I think this can be one of life's lessons. We all learn them along the way and by accepting that your DD gets a bigger present than him it can be a way to learn that "fair" doesn't mean "the same".

He can still get something for Xmas that he really wants, but it doesn't mean that they both get a lot spent on them.

 

But I am from camp "let the kids ride the waves of things not going right" as part of growing up.

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ekbaby

Yep I have 3 kids and often explain to them that they get different things due to age but it all works out in the end

DS1 will get a phone at end of year 6 and the others will have to wait till that age also

To the younger ones I explain that DS1 also has more jobs/chores (which is true), and more responsibilities (eg getting himself places, which they would not be old enough to do yet or want to do). That as you grow up you get more fun things (like technology, freedom etc) but more responsibility to go along with it (eg DS1 doing dishwasher every morning, DS2 only has himself to worry about, DS1 makes all kids lunches). DS2 hates chores so that shuts him up. But I also talk to him about how responsibilities and privileges increase with age and there are some things he wants to do.

It works in reverse when DS1 complains that the youngest got a milkshake etc when at the shops or an appointment with me. I say when you two didn’t go to school you used to go places with me during the week and get treats now it is your siblings turn. Youngest also gets things like first choice of movie to watch etc. so I would point out to DS9 that there are lots of circumstances where being youngest is a bonus. And that when he is in year 6 he will also have opportunity for a laptop and phone and it will be more exciting having looked forward to it for a long time. That his sister also waited a long time.

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GlitteryElfFarts

We used to give the kids all their school stuff for Christmas. That was when there were5 kids though.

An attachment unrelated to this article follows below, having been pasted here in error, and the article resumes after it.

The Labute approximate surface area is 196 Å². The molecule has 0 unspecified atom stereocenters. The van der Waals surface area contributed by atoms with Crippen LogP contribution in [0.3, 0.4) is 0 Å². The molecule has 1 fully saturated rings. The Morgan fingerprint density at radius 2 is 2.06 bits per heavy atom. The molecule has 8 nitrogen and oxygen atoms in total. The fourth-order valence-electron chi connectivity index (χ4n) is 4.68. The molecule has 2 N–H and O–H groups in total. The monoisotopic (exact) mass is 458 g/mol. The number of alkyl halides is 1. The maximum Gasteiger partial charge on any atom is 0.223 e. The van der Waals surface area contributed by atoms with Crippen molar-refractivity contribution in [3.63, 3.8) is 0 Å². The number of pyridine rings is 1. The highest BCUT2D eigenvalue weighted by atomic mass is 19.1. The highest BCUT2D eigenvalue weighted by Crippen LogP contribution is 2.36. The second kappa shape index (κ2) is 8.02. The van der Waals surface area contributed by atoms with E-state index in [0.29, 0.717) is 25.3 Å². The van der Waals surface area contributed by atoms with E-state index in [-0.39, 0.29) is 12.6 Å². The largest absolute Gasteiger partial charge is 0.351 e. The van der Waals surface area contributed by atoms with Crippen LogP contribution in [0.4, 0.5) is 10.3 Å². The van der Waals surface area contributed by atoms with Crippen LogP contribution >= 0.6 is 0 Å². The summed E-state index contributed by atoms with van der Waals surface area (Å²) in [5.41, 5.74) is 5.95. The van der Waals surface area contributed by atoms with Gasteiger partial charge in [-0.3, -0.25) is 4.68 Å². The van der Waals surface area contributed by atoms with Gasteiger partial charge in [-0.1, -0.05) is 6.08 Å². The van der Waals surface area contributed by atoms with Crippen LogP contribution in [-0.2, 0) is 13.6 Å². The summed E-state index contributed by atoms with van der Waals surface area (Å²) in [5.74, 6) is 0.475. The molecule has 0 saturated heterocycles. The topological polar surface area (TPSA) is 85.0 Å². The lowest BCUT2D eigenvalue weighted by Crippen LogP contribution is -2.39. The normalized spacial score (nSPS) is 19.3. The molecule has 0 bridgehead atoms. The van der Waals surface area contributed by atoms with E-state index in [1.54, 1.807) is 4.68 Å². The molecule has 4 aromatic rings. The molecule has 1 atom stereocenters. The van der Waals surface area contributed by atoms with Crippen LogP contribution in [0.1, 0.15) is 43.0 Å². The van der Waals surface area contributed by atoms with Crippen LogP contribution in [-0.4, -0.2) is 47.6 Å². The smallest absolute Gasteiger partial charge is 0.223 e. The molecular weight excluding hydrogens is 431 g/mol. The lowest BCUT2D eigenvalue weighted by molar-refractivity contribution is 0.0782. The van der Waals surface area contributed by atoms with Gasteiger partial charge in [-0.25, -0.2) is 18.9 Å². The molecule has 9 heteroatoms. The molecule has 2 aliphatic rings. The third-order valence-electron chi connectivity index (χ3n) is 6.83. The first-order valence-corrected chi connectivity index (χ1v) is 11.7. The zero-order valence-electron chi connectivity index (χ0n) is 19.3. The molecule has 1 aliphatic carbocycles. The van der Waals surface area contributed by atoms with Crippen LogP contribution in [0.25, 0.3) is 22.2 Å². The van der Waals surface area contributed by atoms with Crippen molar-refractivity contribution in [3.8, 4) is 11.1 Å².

DD15 got her school bag for Christmas last year, that was only because it cost a small fortune and she hadn’t asked for it but had been looking at them.

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Mrs_greyhound

Poor kid, sounds like he has a lot on his mind right now and this might be something ‘safe’ to get upset about.

 

We didn’t give school tech as gifts, but that is because it really is just reserved for school. We don’t put games or anything on them. If they are also going to be personal leisure devices I think it is reasonable to give them as gifts.

 

So if you’re going to, It shouldn’t really be impossible for your younger child to understand. Nine is old enough, for most kids. Explain it to him, that kids need different things at different ages, that he will get the same thing when he goes to high school, and that it’s absolutely non negotiable. That it only seems unfair if he thinks he should always get exactly the same thing as his sister at exactly the same time. But of course he doesn’t. He isn’t getting a high school uniform now, you don’t buy him dresses, etc.

 

Honestly, that sort of thing gets very little patience here, if whining continues after an explanation or two. But my kids (four years apart) have been hearing ‘fair doesn’t necessarily mean the same’ here since they were quite little.